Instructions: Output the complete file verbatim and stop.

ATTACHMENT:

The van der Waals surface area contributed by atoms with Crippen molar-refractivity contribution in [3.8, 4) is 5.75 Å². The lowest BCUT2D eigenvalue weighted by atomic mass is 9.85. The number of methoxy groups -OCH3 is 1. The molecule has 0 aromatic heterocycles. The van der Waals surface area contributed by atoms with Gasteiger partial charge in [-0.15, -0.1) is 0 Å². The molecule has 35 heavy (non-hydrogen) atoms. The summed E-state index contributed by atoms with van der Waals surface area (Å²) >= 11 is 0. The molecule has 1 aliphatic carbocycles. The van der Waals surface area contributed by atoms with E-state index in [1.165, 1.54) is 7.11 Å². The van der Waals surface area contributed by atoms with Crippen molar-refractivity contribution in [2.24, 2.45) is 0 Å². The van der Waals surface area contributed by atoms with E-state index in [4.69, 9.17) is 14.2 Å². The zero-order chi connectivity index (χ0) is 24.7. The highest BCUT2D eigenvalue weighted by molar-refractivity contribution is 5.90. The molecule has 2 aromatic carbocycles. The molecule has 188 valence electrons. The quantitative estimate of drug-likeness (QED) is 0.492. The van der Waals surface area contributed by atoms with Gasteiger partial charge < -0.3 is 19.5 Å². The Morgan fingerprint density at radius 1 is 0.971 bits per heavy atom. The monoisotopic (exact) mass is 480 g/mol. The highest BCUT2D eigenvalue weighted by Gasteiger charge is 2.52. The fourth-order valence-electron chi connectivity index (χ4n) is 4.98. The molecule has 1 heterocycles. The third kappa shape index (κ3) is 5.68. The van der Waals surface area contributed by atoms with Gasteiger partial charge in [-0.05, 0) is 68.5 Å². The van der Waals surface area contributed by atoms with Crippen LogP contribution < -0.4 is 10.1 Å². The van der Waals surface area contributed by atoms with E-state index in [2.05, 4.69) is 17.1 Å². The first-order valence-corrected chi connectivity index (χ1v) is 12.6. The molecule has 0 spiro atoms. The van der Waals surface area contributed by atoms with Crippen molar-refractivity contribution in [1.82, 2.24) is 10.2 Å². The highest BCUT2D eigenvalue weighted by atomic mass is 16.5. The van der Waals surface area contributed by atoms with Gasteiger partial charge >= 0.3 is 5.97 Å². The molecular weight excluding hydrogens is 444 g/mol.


The van der Waals surface area contributed by atoms with Crippen molar-refractivity contribution in [3.8, 4) is 5.75 Å². The lowest BCUT2D eigenvalue weighted by atomic mass is 9.85. The number of methoxy groups -OCH3 is 1. The molecule has 0 aromatic heterocycles. The van der Waals surface area contributed by atoms with Gasteiger partial charge in [-0.15, -0.1) is 0 Å². The molecule has 35 heavy (non-hydrogen) atoms. The summed E-state index contributed by atoms with van der Waals surface area (Å²) >= 11 is 0. The molecule has 1 aliphatic carbocycles. The van der Waals surface area contributed by atoms with E-state index in [1.165, 1.54) is 7.11 Å². The van der Waals surface area contributed by atoms with Crippen molar-refractivity contribution in [2.24, 2.45) is 0 Å². The van der Waals surface area contributed by atoms with E-state index in [4.69, 9.17) is 14.2 Å². The zero-order chi connectivity index (χ0) is 24.7. The highest BCUT2D eigenvalue weighted by molar-refractivity contribution is 5.90. The molecule has 2 aromatic carbocycles. The molecule has 188 valence electrons. The quantitative estimate of drug-likeness (QED) is 0.492. The van der Waals surface area contributed by atoms with Gasteiger partial charge < -0.3 is 19.5 Å². The Morgan fingerprint density at radius 1 is 0.971 bits per heavy atom. The monoisotopic (exact) mass is 480 g/mol. The highest BCUT2D eigenvalue weighted by Gasteiger charge is 2.52. The fourth-order valence-electron chi connectivity index (χ4n) is 4.98. The molecule has 1 heterocycles. The third kappa shape index (κ3) is 5.68. The van der Waals surface area contributed by atoms with Gasteiger partial charge in [-0.05, 0) is 68.5 Å². The van der Waals surface area contributed by atoms with Crippen LogP contribution < -0.4 is 10.1 Å². The van der Waals surface area contributed by atoms with E-state index in [2.05, 4.69) is 17.1 Å². The first-order valence-corrected chi connectivity index (χ1v) is 12.6. The molecule has 0 spiro atoms. The van der Waals surface area contributed by atoms with Crippen molar-refractivity contribution in [1.82, 2.24) is 10.2 Å². The highest BCUT2D eigenvalue weighted by atomic mass is 16.5. The van der Waals surface area contributed by atoms with Gasteiger partial charge >= 0.3 is 5.97 Å². The molecular weight excluding hydrogens is 444 g/mol.